In our Torah portion this week, Chayei Sarah, Sarah our matriarch passes away. The text doesn’t tell us much about her life, or the circumstances of her death, but rather just how old she was when she died. Genesis 23:1 says “and the life of Sarah was a hundred years and seven years and twenty years; these were the years of the life of Sarah.” The Hebrew word for “years” appears in the first sentence four times, which seems unusual, redundant, and unnecessary. But according to the commentators, the Torah does so to teach us a very beautiful and important lesson.
According to a midrash, the seemingly unnecessary repetition is there to teach us that the righteous are more precious to God in this world and in the world to come. While Sarah has passed on, because of her righteousness and the way she lived her life, she will actually continue to live on forever because she instilled that which was important to her to the succeeding generations.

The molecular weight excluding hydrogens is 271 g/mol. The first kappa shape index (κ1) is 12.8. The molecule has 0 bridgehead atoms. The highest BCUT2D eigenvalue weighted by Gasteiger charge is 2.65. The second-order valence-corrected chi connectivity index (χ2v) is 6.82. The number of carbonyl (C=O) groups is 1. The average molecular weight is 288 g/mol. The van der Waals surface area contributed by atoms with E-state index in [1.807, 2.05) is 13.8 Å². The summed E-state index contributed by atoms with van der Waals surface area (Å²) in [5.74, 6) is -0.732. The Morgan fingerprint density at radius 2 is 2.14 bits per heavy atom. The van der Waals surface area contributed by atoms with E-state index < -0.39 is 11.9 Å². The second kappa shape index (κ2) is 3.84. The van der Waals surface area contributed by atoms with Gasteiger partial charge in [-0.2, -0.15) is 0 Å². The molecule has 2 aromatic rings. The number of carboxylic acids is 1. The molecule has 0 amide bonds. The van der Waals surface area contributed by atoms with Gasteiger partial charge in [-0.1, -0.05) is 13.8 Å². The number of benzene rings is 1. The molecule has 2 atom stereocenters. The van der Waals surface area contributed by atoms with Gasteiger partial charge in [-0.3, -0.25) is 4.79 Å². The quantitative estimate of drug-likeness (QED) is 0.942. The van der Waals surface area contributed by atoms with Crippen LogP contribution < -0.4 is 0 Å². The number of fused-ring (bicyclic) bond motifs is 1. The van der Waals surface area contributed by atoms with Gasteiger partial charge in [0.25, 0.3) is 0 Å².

This past week one of the greatest rabbinic sages of our time, Rabbi Lord Jonathan Sacks, passed away. There has been a tremendous amount written about his legacy and his teachings, way more than our Torah mentions about Sarah upon her passing. But like Sarah, the impact he and his torah have had on the Jewish community and world at large is tremendous. As someone who has been inspired by and has taught his torah (as recently as this past Rosh Hashana), it is clear to me that also like Sarah, his righteousness will transcend his death. The lessons, the values, and the teachings that he has shared will continue to inspire me, and all of us, for generations to come. May we all be inspired by their legacies, pushing ourselves to craft our own.
May their memories be for a blessing,
Wishing you all a Shabbat Shalom,
Rabbi Josh Dorsch